## Intro

RFC 43, titled ‘Integrate BigInts (and BigRats) Support Tightly With The Basic Scalars’ was submitted by Jarkko Hietaniemi on 5 August 2000. It remains at version 1 and was never frozen during the official RFC review process.

Despite this somewhat “unoffical” seeming status, the rational (or `Rat`

) numeric type, *by default,* powers all of the fractional mathematics in the Raku programming language today.

You might say that this RFC was “adopted, and then some.”

## A legacy of imprecision

There is a dirty secret at the core of computing: most computations of reasonable complexity are imprecise. Specifically, computations involving floating point arithmetic have known imprecision *dynamics* even while the imprecision *effects* are largely un-mapped and under-discussed.

The standard logic is that this imprecision is so small in its *individual* expression – in other words, because the imprecision is so negligible when considered in the context of an individual equation, it is taken for granted that the overall imprecision of the system is “fine.”

Testing the accuracy of this gut feeling in most , however, would involve re-creating the business logic of that given system to use a different, more accurate representation for fractional values. This is a luxury that most projects do not get.

## Trust the data, question the handwaves

What could be much more worrisome, however, is the failure rate of systems that *do* attempt the conversion. In researching this topic I almost immediately encountered third party anecdotes. Both come from a single individual and arrived within minutes of broaching the floating point imprecision question.

One related the unresolved issue of a company that cannot switch their accounting from floating point to integer math – a rewrite that must necessarily touch every equation in the system – without “losing” money. Since it would “cost” the company too much to compute their own accounting accurately, they simply don’t.

Another anecdote related the story of a health equipment vendor whose equipment became less effective at curing cancer when they attempted to migrate from floating point to arbitrary precision.

In a stunning example of an exception that just might prove the rule of “it’s a feature, not a bug”, it turned out that the tightening up of the equation ingredients resulted in a less effective dose of radiation *because the floating point was producing systemic imprecisions that made a device output radiation beyond its designed specification.*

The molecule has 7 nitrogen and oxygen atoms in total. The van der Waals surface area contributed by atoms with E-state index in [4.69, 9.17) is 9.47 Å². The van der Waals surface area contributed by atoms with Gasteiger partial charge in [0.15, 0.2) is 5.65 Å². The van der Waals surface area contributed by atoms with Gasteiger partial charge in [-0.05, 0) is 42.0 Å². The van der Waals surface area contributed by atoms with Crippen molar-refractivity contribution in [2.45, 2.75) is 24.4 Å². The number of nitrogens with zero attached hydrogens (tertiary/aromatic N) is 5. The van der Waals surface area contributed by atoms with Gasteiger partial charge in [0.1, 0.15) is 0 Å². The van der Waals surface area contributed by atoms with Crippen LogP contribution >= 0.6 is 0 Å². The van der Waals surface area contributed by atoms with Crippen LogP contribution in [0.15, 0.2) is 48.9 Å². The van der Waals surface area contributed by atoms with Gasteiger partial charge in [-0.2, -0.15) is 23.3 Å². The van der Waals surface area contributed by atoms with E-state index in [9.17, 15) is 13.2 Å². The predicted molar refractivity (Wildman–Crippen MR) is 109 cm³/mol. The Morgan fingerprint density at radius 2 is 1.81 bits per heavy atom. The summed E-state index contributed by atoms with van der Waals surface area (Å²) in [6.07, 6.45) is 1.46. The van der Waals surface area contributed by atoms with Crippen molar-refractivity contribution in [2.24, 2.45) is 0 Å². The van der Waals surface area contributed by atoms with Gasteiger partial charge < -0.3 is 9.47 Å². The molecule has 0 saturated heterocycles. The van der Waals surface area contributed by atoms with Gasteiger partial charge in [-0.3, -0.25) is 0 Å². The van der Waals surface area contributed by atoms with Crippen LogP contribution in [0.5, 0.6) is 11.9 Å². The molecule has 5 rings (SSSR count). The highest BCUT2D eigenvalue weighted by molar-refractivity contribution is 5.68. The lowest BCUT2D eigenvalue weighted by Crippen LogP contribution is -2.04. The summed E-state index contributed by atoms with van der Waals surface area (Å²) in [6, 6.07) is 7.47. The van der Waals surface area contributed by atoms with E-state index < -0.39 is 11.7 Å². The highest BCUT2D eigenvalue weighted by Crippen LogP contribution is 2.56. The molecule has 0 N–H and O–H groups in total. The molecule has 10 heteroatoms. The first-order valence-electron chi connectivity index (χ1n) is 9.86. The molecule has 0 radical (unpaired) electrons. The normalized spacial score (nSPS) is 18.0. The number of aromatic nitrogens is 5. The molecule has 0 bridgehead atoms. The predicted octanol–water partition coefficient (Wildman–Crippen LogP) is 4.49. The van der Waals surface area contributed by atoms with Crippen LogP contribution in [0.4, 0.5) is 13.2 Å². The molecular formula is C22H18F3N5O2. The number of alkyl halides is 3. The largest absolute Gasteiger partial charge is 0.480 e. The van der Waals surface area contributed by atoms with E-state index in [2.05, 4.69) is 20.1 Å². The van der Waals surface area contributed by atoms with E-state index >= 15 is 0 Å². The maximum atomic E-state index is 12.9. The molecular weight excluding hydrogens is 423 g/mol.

In both cases it could be argued that the better way to do things would be to re-work the systems so that expectations matched reality. I do have much more sympathy for continued use of the life-saving imprecision than I do for a company’s management to prefer living in a dream world of made up money than actually accounting for themselves in reality, though.

In fact, many financing and accounting departments have strict policies banning floating point arithmetic. Should we really only be so careful when money is on the line?

## Precision-first programming

It is probably safe to say that when Jarkko submitted his RFC for native support high-precision `bigint`

/`bigrat`

types that he didn’t necessarily imagine that his proposal might result in the adoption of “non-big” rats (that it is, arbitrary precision rationals shortened into typically playful Perl-ese) as the default fractional representation in Perl 6.

Quoting the thrust of Jarkko’s proposal, with emphasis added:

Currently Perl ‘transparently’ starts using double floating point numbers when the numeric values grow too large for the native integer types (int, long, quad) can no more hold quantities that large. Because double floats are at their heart a lie, they cannot truly represent large numbers accurately. Therefore *sometimes when the application would prefer to stay accurate,* the use of ‘bigints’ (and for division, ‘bigrats’) would be preferable.

Larry, it seems, decided to focus on a different phrase in the stated problem: *“because double floats are at their heart a lie”.* In a radical break from the dominant performance-first paradigm, it was decided that the core representation of fractional values would default to the most precise available – regardless of the performance implications.

Perl has always had a focus on “losing as little information as possible” when it comes to your data. Scalars dynamically change shape and type based on what you put into them at any given time in order to ensure that they can hold that new value.

Perl has also always had a focus on DWIM – Do What I Mean. Combining DWIM with the “lose approximately nothing” principle in the case of division of numbers, Perl 6 would thus default to understanding your meaning to be a desire to have a precise fractional representation of this math that you just asked the computer to compute.